A judge ruled on Thursday that the Department of Justice can pursue its charges against Quicken Loans over FHA lending violations, according to an article by Jennifer Chambers in The Detroit News.
However, U.S. District Judge Mark A. Goldsmith didn’t grant the DOJ everything it wanted. The article stated that Goldsmith substantially narrowed the time frame covered by the suit. Quicken, on the other hand, asked the judge to dismiss the case in full – a request that was not granted.
From the article:
Goldsmith said the statute of limitations only allows Justice to seek recovery on claims on April 23, 2009, and after. The government’s original complaint alleges that Quicken’s fraudulent conduct occurred between Sept. 1, 2007, and Dec. 31, 2011.
Goldsmith also said the government failed to file allegations to support its claims that Quicken manipulated data during the loan process.
He dismissed that portion of the lawsuit, leaving several other allegations in place
“Quicken Loans is pleased the court recognized that portions of the Justice Department’s overreaching lawsuit against the company exceeded the bounds of legality and were dismissed narrowing the claims significantly in terms of time frame and scope,” Quicken Loans said in a statement to The Detroit News.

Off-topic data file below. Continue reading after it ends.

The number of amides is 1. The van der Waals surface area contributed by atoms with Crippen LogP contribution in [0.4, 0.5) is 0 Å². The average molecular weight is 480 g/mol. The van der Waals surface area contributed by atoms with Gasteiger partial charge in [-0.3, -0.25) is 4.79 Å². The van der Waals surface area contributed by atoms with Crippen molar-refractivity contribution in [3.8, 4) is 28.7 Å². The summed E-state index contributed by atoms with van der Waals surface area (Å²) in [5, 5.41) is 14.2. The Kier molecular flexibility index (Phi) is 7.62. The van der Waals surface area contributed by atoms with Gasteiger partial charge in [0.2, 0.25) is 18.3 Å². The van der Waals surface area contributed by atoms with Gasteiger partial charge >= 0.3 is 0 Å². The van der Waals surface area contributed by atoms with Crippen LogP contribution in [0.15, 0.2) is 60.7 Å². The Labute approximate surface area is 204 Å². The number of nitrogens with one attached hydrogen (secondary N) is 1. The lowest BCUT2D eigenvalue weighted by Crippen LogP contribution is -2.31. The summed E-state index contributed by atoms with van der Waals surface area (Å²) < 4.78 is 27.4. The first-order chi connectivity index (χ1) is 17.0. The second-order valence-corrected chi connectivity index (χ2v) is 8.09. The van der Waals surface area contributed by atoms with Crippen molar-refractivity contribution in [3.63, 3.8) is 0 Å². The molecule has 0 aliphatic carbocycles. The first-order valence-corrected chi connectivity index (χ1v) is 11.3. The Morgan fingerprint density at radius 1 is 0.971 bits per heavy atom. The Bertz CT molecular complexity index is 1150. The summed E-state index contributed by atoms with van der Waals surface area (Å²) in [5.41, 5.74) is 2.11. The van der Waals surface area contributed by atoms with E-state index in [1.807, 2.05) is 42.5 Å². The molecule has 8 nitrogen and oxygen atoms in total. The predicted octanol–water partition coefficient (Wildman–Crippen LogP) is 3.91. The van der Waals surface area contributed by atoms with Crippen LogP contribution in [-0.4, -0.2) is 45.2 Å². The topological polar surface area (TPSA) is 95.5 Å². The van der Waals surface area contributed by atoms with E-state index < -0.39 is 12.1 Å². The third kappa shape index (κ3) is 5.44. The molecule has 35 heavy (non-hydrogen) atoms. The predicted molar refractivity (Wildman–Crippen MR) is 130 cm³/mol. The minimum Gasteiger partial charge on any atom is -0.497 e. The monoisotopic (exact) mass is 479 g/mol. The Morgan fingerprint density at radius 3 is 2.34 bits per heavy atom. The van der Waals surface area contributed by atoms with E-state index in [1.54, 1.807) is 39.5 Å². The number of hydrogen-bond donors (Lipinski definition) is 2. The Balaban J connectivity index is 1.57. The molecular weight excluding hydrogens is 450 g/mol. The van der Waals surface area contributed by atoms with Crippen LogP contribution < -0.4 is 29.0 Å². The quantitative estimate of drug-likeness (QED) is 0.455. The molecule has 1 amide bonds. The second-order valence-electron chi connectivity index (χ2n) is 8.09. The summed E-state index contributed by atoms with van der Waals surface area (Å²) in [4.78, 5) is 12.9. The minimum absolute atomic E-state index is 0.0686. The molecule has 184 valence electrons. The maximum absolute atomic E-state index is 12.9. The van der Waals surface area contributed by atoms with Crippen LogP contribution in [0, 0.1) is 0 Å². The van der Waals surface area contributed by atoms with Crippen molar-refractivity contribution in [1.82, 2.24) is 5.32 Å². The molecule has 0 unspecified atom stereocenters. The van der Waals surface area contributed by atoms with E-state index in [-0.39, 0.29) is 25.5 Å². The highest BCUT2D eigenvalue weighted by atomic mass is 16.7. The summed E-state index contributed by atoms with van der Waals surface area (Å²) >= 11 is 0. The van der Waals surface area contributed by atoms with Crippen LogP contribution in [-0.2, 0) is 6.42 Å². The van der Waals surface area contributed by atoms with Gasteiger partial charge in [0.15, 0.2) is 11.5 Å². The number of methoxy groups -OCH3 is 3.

In February of this year, the two parties met before the U.S. District judge for a hearing on Quicken Loans’ request to have the case dismissed.
However, since Goldsmith denied the motion to have the case dismissed, the trial will begin in April 2019.
As a recap, Quicken, which is the nation's largest Federal Housing Administration-backed mortgage lender, sued the DOJ and HUD in April 2015. Quicken accused the Justice Department of trying to squeeze money from companies which would usually wish to avoid a costly legal battle against FHA violation charges. Instead of paying up, Quicken said it decided to fight back in court.
The government was quick to react and countersued Quicken Loans. In the United States government’s lawsuit, it accused Quicken Loans of improperly originating and underwriting loans insured by the FHA.
And while Quicken Loans hit a roadblock in December when a federal judge tossed out its lawsuit, it will continue to fight to defeat the government’s retaliatory lawsuit alleging that Quicken Loans violated the ‘False Claims Act.’